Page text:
Employers added a robust 211,000 jobs in April, a sign the U.S. economy is strengthening after meager growth in the first three months of the year.
The nation's jobless rate ticked down from 4.5 in March to 4.4 percent, the lowest level since May 2007, the U.S. Labor Department said Friday. A broader measure of unemployment, which counts unemployed people, discouraged workers and those working part-time who can't find full-time work, also dropped to a nearly 10-year low, at 8.6 percent.
By industry, the biggest payroll gains were in leisure and hospitality, which added 55,000 jobs, and health care and social assistance, which added 36,800. The retail sector, which was up by 6,300 jobs in April, has lately been a drag on overall job growth, withthis year announcing closing or liquidation. A total of 56,000 retail jobs were lost in February and March.
Some analysts had raised concerns about a possible slowdown after a disappointingand first-quarter GDP estimates that showed growth slowing to a glacial 0.7 percent. Indeed, the March figures were even worse than initially estimated, with the Labor Department revising down jobs added to a mere 79,000.
But the Federal Reserve on Wednesday dismissed the first-quarter weakness as "transitory," predicting that the economy would gain speed over the rest of the year. With stronger-than-expected hiring in April, the central bank is on pace to raise interest rates when it meets again in June.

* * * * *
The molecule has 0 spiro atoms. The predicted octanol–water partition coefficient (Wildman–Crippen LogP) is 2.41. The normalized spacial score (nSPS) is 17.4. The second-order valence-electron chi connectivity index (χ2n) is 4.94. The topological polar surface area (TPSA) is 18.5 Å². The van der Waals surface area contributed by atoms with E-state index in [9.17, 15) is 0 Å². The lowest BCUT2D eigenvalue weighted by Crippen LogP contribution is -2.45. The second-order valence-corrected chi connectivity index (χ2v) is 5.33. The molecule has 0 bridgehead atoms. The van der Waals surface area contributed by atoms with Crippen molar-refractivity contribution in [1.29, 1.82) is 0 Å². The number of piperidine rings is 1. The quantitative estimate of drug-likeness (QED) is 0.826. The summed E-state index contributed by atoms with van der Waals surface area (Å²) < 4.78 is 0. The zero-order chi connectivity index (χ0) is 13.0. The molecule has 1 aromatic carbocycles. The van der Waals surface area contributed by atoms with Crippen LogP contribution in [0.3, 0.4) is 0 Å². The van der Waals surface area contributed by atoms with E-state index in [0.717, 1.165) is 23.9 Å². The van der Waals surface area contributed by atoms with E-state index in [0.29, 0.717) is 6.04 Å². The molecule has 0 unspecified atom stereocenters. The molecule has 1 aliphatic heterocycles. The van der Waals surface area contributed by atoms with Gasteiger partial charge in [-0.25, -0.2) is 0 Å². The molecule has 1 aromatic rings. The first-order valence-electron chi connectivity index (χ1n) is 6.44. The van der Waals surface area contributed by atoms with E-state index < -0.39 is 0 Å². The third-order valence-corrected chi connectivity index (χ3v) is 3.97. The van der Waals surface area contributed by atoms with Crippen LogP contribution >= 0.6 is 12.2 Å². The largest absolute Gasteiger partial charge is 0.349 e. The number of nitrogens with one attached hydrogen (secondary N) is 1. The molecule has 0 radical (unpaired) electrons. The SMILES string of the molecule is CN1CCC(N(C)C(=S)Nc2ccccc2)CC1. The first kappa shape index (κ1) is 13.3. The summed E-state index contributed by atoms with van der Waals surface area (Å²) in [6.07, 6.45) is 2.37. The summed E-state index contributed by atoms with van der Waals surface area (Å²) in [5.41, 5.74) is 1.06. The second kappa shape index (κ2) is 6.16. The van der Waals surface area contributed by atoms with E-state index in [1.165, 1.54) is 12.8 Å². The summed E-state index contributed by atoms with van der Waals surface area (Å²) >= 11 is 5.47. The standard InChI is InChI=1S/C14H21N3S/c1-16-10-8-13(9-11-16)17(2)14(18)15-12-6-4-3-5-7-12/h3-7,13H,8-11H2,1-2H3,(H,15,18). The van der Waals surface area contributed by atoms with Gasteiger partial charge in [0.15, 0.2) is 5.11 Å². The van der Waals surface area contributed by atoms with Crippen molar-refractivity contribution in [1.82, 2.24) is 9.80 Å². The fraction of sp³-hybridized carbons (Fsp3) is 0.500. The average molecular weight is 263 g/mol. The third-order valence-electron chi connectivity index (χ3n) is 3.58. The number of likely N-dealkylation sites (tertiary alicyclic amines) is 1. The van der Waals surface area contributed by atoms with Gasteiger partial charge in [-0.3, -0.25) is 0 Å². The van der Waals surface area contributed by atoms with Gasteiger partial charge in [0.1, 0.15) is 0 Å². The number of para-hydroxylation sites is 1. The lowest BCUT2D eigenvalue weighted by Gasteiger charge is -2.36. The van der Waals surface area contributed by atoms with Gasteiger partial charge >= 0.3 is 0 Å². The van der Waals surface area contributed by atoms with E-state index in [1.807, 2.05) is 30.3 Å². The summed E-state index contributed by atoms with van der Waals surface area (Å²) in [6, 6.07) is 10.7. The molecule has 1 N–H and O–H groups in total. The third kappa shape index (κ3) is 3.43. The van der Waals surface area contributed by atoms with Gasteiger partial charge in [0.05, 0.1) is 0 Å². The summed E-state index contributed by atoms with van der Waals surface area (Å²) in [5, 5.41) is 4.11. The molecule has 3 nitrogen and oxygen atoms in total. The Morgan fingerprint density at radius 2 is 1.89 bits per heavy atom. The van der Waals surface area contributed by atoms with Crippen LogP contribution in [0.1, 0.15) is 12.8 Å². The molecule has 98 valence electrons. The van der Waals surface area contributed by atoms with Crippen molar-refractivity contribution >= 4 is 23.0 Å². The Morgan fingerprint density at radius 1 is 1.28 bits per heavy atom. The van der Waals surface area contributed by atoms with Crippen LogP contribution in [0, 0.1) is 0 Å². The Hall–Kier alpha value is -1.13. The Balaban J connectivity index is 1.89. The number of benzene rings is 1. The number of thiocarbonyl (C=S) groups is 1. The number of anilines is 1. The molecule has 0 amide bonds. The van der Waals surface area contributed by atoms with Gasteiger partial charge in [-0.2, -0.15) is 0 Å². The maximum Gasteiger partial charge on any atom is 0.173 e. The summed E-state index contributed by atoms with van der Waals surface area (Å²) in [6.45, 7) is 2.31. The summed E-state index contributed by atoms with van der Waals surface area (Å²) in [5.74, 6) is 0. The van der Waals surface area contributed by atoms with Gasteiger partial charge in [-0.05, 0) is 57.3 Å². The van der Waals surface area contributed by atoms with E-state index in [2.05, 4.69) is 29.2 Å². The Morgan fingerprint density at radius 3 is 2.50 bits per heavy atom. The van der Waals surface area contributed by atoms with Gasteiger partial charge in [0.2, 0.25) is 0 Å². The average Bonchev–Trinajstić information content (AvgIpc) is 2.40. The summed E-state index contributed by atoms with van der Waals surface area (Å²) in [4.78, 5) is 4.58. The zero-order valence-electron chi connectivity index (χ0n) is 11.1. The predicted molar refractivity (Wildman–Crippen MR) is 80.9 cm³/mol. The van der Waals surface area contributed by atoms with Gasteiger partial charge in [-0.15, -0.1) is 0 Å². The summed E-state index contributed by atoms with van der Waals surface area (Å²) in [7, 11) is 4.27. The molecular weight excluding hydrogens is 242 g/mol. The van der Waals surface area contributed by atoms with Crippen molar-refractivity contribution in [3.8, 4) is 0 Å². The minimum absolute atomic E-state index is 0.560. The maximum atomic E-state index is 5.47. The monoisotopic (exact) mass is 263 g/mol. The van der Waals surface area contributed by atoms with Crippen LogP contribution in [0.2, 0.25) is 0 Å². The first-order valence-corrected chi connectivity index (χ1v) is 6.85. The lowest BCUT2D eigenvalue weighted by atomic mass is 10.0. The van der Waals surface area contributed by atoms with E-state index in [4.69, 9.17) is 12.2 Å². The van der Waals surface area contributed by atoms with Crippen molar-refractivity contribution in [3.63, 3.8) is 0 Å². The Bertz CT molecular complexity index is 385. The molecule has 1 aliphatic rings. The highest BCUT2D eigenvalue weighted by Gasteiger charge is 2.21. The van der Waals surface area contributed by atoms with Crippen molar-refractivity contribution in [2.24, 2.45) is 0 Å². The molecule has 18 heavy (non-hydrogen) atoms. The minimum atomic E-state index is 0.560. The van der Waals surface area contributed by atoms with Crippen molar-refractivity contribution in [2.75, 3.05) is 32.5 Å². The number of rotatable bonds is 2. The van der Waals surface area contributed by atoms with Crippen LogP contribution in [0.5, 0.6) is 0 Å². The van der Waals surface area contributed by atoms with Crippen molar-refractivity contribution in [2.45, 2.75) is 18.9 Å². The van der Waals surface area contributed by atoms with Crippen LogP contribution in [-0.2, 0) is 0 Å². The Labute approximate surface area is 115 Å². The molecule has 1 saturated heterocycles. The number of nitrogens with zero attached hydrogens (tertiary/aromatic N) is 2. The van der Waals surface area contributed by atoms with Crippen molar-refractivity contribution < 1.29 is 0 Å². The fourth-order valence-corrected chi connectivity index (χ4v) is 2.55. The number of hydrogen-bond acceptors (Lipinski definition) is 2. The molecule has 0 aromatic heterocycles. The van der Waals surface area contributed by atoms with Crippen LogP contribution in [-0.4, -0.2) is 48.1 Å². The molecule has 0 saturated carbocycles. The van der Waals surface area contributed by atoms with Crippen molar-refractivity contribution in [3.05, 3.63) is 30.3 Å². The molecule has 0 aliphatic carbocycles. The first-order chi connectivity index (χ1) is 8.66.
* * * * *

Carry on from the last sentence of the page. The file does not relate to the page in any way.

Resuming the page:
"The month-to-month numbers are unreliable, but what will get the Fed's attention is that the unemployment rate has fallen from 4.8 percent in January to 4.4 percent just three months later," Ian Shepherdson, chief economist at Pantheon Macroeconomics, said in a note. "Fed hawks will now be even keener to see rates rise further, despite the leveling-off in hourly wage growth in recent months."
The official unemployment rate has hovered under 5 percent for a year. But although most economists think the labor market is at, or approaching, full employment, trouble spots remain.
Wage growth in April slowed down from its pace earlier in the year, rising at 2.5 percent annually, to an hourly average of $26.19. That's below the 3 or 4 percent growth typically seen in prior recoveries.
The number of people who are sitting out work altogether remains historically high. The labor participation rate -- the portion of the population that is either working or available to work -- was 62.9 percent in April. It's been at or below 63 percent for three years, a rate that was last seen in the late 1970s. In part, that reflects America's aging population, as older people exit the workforce.
"There is room for [participation] to increase, but it's not going to go back to where it was before," said Gus Faucher, chief economist of the PNC Financial Services Group, ahead of the jobs report. "It's an older workforce, and more people are not interested in working."
The rate is likely to remain low for the near future, economists say, as more baby boomers retire and many young people postpone their first jobs to. The drop in younger people working, in particular, comes in part from the high costs of living coupled with sluggish wage growth, said Lindsey Piegza, chief economist at Stifel Fixed Income.
"There's a lack of motivation among some of the younger Americans, who just spent the last four or six years earning a college degree at a hefty price, and then can't find a job above minimum wage," she said. "And a lot of women are saying, 'When you look at the rising cost of childcare compared to what I can earn in the marketplace, why am I forgoing staying at home with my children?'"